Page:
Coordinated actuated traffic signal systems have been widely implemented for the past few decades because they provide better progression along the major corridors through proper coordination. However, little has been done to quantify the benefits that can be obtained from coordinated traffic signal systems. Most efforts reported in the literature focused on system performance estimated from simulation software as opposed to field studies.
The purpose of this study was to quantify the benefits of coordinated actuated traffic signal systems by conducting an analysis of before-and-after data. The travel time on the coordinated arterials and the stopped delay on a few key approaches were selected as measures of effectiveness. Synchro, a macroscopic traffic signal timing evaluation and optimization software, was used to generate the coordinated actuated traffic signal timing plans for comparison purposes. In addition, the performance of an adaptive split feature, implemented within the coordinated actuated traffic signal system, was evaluated through a before-and-after study.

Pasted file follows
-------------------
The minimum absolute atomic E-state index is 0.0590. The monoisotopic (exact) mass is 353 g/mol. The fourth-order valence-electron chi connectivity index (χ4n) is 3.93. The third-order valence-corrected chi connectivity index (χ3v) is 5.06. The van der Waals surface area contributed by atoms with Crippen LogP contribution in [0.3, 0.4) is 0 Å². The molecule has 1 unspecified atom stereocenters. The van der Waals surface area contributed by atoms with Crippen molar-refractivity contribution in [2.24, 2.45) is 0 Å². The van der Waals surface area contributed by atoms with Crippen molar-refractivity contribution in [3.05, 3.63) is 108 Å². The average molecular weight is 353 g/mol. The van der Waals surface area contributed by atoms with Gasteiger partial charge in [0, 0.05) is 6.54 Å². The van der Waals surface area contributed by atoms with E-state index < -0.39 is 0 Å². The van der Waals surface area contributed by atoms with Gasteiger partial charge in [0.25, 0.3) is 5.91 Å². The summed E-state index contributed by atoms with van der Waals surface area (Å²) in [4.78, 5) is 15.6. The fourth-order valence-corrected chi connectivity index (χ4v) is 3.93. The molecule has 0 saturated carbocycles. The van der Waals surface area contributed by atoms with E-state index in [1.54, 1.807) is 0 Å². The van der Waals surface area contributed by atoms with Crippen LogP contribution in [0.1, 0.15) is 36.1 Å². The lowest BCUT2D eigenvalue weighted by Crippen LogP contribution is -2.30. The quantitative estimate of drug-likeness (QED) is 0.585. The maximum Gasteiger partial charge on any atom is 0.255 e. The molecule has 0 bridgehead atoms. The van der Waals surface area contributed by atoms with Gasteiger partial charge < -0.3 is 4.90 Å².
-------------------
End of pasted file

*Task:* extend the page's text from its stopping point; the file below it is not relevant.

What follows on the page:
The data showed an improvement in performance of the coordinated actuated system over the actuated isolated system (the before condition), including a 30 percent reduction in travel times on the coordinated corridor. There was a corresponding increase in stopped delay on non-coordinated approaches, but the addition of the adaptive split feature was able to reduce this delay by 40 percent at one site without impacting progression on the coordinated approaches.
The study recommends that the Virginia Department of Transportation regional traffic engineers implement the coordinated actuated traffic signal system over the non-coordinated system and the adaptive split feature with the coordination to reduce delays on side street approaches. Further, a cost/benefit analysis indicated that the coordinated actuated traffic signal system has a benefit/cost ratio of 461.3 when compared to the non-coordinated actuated traffic signal system.